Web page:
Lal is safe and friendly. People wanted to talk and seemed to assume that, as westerners, we might be useful – doctors, for example. So what has gone right in Lal that, against the odds of climate and geography, it seems to be thriving? There has been little aid, but from the reception we received, it appears to have been useful. (The International Assistance Mission, among the foreign NGOs, has had a particularly long history here. Dan Terry, murdered in Badakhshan in 2010, and his wife Seija worked in Lal from before the war (read AAN’s obituary here). The local government appears to be not particularly effective, but also not intrusive or predatory. There are no Taleban and no foreign soldiers.
The key thing, of course, is that in this 100 per cent Hazara-populated district,(3) the Taleban can make no inroads, which has also made it of little interest to foreign donors or departments of defence. More fundamentally, the post-2001 political settlement has produced a state which is more inclusive for Hazaras than, historically speaking, anyone can remember. (For a look in detail at the situation of Hazaras post-2001, see this.) Even though Lal has few political links to that far away centre, these are still, relatively speaking, good times.
Yet, Lal’s position does make it vulnerable. East to Bamyan province, the roads are fine, but travelling westwards can be difficult. We were told the story of an NGO driver who was kidnapped on the road from the provincial capital, Chaghcharan, and taken out to Dawlatyar district where the village met to decide what to do with him. He reported children listening in as the adults debated whether to behead him or not. Lal’s inhabitants have until now been able to keep levels of security never achieved – or long since lost – elsewhere in Ghor, but they are in the unfortunate position of being estranged from their own provincial capital. And Kabul does feel a long, long way away.
(1) At Jam minaret further west on the road beyond the provincial capital, Chaghcheran, a horse-ride from the main road in 2000, we were given a lunch by the local commanders; half way through, I realised half were officially Taleban, the other officially with Jamiat-e Islami. They laughed roguishly when I mentioned this, saying it maximised returns for the area to get the support of both of the warring parties.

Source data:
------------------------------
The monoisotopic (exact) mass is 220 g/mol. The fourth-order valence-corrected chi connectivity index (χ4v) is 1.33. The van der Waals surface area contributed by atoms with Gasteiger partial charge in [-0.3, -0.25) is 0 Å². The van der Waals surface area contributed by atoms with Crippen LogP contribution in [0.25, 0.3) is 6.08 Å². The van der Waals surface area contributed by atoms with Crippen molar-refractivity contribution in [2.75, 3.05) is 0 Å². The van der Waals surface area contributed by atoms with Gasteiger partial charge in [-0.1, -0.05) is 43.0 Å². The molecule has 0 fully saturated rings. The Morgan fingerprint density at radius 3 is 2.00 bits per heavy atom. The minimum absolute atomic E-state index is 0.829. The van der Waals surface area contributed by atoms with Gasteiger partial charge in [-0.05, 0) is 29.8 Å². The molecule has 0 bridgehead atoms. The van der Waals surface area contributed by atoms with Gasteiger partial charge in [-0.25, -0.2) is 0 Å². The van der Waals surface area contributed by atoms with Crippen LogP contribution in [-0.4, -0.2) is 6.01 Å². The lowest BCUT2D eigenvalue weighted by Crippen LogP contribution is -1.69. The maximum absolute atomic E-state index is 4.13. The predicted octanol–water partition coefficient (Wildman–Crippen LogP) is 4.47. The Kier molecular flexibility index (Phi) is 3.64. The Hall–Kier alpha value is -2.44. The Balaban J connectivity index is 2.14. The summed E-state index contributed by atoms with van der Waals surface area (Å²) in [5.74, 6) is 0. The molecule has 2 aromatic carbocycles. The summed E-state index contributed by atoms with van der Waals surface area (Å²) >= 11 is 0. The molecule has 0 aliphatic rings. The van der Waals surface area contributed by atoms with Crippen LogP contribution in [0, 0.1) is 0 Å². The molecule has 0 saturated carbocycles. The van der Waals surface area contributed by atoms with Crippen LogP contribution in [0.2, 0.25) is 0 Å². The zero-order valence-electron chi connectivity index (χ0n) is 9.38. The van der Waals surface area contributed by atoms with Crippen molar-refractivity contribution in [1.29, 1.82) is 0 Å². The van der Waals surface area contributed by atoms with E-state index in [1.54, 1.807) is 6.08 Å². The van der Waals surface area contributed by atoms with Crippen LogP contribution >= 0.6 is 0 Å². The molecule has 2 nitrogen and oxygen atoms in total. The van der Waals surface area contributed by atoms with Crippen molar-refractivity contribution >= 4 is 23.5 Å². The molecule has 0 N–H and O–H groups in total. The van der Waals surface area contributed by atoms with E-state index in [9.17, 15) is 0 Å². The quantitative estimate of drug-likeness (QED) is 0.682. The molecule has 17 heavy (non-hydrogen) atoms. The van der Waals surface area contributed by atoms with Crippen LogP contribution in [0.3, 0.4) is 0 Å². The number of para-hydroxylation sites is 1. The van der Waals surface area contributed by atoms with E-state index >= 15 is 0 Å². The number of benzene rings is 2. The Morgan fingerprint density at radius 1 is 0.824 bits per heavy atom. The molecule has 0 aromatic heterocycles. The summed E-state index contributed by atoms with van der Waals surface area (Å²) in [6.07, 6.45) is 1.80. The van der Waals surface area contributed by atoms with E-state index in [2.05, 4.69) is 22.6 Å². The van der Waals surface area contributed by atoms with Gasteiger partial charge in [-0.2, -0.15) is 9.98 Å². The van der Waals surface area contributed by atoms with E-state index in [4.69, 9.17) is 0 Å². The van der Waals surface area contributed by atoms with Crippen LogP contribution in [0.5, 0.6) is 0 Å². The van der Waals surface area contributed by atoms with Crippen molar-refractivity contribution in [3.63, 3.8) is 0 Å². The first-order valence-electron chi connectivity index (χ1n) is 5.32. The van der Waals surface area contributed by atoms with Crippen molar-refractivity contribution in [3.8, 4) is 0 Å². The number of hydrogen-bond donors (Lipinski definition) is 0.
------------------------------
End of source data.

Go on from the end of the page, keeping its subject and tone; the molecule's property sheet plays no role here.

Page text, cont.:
(2) One of the enduring cleavages from the jihad is between two of the Shia Islamist mujahedin groups, Sepah-e Pasdaran, led by Muhammad Akbari and Sazman-e Nasr, led by the late Abdul Ali Mazari with Muhammad Mohaqqeq and Abdul Karim Khalili also leading figures. These two parties were the most powerful among the eight Hazara Shia parties which were brought together under Iranian pressure to form Hezb-e Wahdat-e Islami-ye Afghanistan (Islamic Unity Party of Afghanistan, usualy knows as [Hezb-e] Wahdat) in 1989. Later during the civil war, Wahdat would fragment, as described by the Afghanistan Justice Project:
As Mazari’s conflict with the Rabbani-led administration intensified from early 1993
onwards, Akbari’s Sipa Pasdoran re-emerged as the pro-ISA [Islamic State of Afghanistan] faction of Wahdat. Supported by Massoud, Akbari’s faction was involved in several rounds of conflict with the Mazari and Khalili faction of Wahdat, both in Kabul and Hazarajat. This factional rivalry was the basis for many intra-Shia abuses.
In 1995, Mazari’s Wahdat, pushed to the wall in Kabul by Ahmad Shah Massud’s ISA forces, went into alliance with the Taleban (who killed Mazari). Roles were reversed in 1998. After Bamyan fell to the Taleban, Akbari went into alliance with them, becoming the most powerful Shia figure in the Emirate, without an official position but controlling the Hazarajat’s centre, Bamyan, under the supervision of a relatively small Kandahari Taleban unit. Meanwhile, Khalili and Mohaqqeq fought on against the Taleban, bringing the majority part of Wahdat into the Northern Alliance.
Post-2001, the party fractured further into four groups all bearing some variation of the Wahdat name, led by Akbari, Khalili, Muhaqiq and Qurban Ali Erfani. (For more background, see Thomas Ruttig’s 2006 paper about Afghanistan’s political parties here.)
(3) Hazaras are one of the very few communities which the Taleban have not been able to make inroads into, as AAN’s report on the insurgency in the north showed.
This article was last updated on 9 Mar 2020